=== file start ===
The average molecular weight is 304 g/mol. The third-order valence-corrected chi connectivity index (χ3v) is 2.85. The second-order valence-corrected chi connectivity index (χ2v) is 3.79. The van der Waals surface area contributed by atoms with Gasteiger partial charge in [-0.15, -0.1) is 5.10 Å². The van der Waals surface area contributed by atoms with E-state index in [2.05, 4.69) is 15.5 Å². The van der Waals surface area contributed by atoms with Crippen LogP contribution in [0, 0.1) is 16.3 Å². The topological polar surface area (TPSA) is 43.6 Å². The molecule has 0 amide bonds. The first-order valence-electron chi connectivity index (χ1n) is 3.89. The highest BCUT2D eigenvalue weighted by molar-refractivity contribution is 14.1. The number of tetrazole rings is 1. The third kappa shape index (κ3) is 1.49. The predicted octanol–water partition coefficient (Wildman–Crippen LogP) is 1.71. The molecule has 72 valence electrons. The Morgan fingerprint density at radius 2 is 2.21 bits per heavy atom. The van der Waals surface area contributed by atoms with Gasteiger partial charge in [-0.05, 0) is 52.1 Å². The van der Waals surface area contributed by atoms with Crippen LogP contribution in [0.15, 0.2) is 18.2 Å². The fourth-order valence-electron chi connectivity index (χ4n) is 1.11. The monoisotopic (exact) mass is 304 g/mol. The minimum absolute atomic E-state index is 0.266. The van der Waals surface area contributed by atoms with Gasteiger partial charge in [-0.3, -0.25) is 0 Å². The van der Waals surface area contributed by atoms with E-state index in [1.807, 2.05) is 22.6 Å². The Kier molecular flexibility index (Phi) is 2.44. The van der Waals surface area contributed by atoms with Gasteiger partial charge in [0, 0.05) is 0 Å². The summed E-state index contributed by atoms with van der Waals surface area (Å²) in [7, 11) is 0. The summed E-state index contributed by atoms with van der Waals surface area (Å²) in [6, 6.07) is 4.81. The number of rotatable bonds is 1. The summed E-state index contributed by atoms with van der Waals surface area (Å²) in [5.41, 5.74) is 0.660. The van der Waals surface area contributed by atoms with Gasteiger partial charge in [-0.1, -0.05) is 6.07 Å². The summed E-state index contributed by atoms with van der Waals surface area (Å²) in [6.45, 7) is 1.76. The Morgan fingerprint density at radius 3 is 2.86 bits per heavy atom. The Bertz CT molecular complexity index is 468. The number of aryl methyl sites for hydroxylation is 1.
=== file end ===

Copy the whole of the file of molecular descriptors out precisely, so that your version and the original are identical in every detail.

The average molecular weight is 304 g/mol. The third-order valence-corrected chi connectivity index (χ3v) is 2.85. The second-order valence-corrected chi connectivity index (χ2v) is 3.79. The van der Waals surface area contributed by atoms with Gasteiger partial charge in [-0.15, -0.1) is 5.10 Å². The van der Waals surface area contributed by atoms with E-state index in [2.05, 4.69) is 15.5 Å². The van der Waals surface area contributed by atoms with Crippen LogP contribution in [0, 0.1) is 16.3 Å². The topological polar surface area (TPSA) is 43.6 Å². The molecule has 0 amide bonds. The first-order valence-electron chi connectivity index (χ1n) is 3.89. The highest BCUT2D eigenvalue weighted by molar-refractivity contribution is 14.1. The number of tetrazole rings is 1. The third kappa shape index (κ3) is 1.49. The predicted octanol–water partition coefficient (Wildman–Crippen LogP) is 1.71. The molecule has 72 valence electrons. The Morgan fingerprint density at radius 2 is 2.21 bits per heavy atom. The van der Waals surface area contributed by atoms with Gasteiger partial charge in [-0.05, 0) is 52.1 Å². The van der Waals surface area contributed by atoms with Crippen LogP contribution in [0.15, 0.2) is 18.2 Å². The fourth-order valence-electron chi connectivity index (χ4n) is 1.11. The monoisotopic (exact) mass is 304 g/mol. The minimum absolute atomic E-state index is 0.266. The van der Waals surface area contributed by atoms with Gasteiger partial charge in [-0.3, -0.25) is 0 Å². The van der Waals surface area contributed by atoms with E-state index in [1.807, 2.05) is 22.6 Å². The Kier molecular flexibility index (Phi) is 2.44. The van der Waals surface area contributed by atoms with Gasteiger partial charge in [0, 0.05) is 0 Å². The summed E-state index contributed by atoms with van der Waals surface area (Å²) in [7, 11) is 0. The summed E-state index contributed by atoms with van der Waals surface area (Å²) in [6, 6.07) is 4.81. The number of rotatable bonds is 1. The summed E-state index contributed by atoms with van der Waals surface area (Å²) in [5.41, 5.74) is 0.660. The van der Waals surface area contributed by atoms with Gasteiger partial charge in [-0.1, -0.05) is 6.07 Å². The summed E-state index contributed by atoms with van der Waals surface area (Å²) in [6.45, 7) is 1.76. The Morgan fingerprint density at radius 3 is 2.86 bits per heavy atom. The Bertz CT molecular complexity index is 468. The number of aryl methyl sites for hydroxylation is 1.